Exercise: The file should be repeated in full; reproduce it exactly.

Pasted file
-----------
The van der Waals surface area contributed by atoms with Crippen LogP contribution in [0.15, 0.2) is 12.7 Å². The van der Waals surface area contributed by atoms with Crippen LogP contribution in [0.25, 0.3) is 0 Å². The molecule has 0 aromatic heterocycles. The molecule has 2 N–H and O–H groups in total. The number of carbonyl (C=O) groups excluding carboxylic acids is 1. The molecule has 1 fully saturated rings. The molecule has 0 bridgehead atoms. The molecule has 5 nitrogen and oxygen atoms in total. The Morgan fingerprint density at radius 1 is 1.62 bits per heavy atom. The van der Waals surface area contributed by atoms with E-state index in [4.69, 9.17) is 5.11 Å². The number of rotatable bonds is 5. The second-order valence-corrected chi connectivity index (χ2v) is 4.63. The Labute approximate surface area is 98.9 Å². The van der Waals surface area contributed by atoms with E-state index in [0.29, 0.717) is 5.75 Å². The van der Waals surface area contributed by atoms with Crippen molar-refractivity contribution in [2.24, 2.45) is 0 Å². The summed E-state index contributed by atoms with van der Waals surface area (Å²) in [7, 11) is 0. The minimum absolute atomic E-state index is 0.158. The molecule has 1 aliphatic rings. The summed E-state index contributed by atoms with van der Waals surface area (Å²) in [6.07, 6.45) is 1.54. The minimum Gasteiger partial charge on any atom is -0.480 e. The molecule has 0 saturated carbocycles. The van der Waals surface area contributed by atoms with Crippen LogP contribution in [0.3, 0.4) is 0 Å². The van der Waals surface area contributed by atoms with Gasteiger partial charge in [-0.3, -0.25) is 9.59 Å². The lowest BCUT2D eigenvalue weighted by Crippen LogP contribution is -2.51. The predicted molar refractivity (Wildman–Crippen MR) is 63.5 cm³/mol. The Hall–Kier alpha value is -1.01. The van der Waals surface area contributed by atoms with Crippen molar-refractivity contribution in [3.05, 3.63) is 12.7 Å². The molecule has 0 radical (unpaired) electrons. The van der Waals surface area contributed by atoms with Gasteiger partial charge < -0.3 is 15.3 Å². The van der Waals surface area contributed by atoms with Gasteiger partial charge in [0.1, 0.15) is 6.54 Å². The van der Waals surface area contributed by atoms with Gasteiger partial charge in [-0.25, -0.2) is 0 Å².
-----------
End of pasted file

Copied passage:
The van der Waals surface area contributed by atoms with Crippen LogP contribution in [0.15, 0.2) is 12.7 Å². The van der Waals surface area contributed by atoms with Crippen LogP contribution in [0.25, 0.3) is 0 Å². The molecule has 0 aromatic heterocycles. The molecule has 2 N–H and O–H groups in total. The number of carbonyl (C=O) groups excluding carboxylic acids is 1. The molecule has 1 fully saturated rings. The molecule has 0 bridgehead atoms. The molecule has 5 nitrogen and oxygen atoms in total. The Morgan fingerprint density at radius 1 is 1.62 bits per heavy atom. The van der Waals surface area contributed by atoms with E-state index in [4.69, 9.17) is 5.11 Å². The number of rotatable bonds is 5. The second-order valence-corrected chi connectivity index (χ2v) is 4.63. The Labute approximate surface area is 98.9 Å². The van der Waals surface area contributed by atoms with E-state index in [0.29, 0.717) is 5.75 Å². The van der Waals surface area contributed by atoms with Crippen molar-refractivity contribution in [2.24, 2.45) is 0 Å². The summed E-state index contributed by atoms with van der Waals surface area (Å²) in [7, 11) is 0. The minimum absolute atomic E-state index is 0.158. The molecule has 1 aliphatic rings. The summed E-state index contributed by atoms with van der Waals surface area (Å²) in [6.07, 6.45) is 1.54. The minimum Gasteiger partial charge on any atom is -0.480 e. The molecule has 0 saturated carbocycles. The van der Waals surface area contributed by atoms with Crippen LogP contribution in [0.3, 0.4) is 0 Å². The van der Waals surface area contributed by atoms with Gasteiger partial charge in [-0.3, -0.25) is 9.59 Å². The lowest BCUT2D eigenvalue weighted by Crippen LogP contribution is -2.51. The predicted molar refractivity (Wildman–Crippen MR) is 63.5 cm³/mol. The Hall–Kier alpha value is -1.01. The van der Waals surface area contributed by atoms with Crippen molar-refractivity contribution in [3.05, 3.63) is 12.7 Å². The molecule has 0 radical (unpaired) electrons. The van der Waals surface area contributed by atoms with Gasteiger partial charge < -0.3 is 15.3 Å². The van der Waals surface area contributed by atoms with Gasteiger partial charge in [0.1, 0.15) is 6.54 Å². The van der Waals surface area contributed by atoms with Gasteiger partial charge in [-0.25, -0.2) is 0 Å².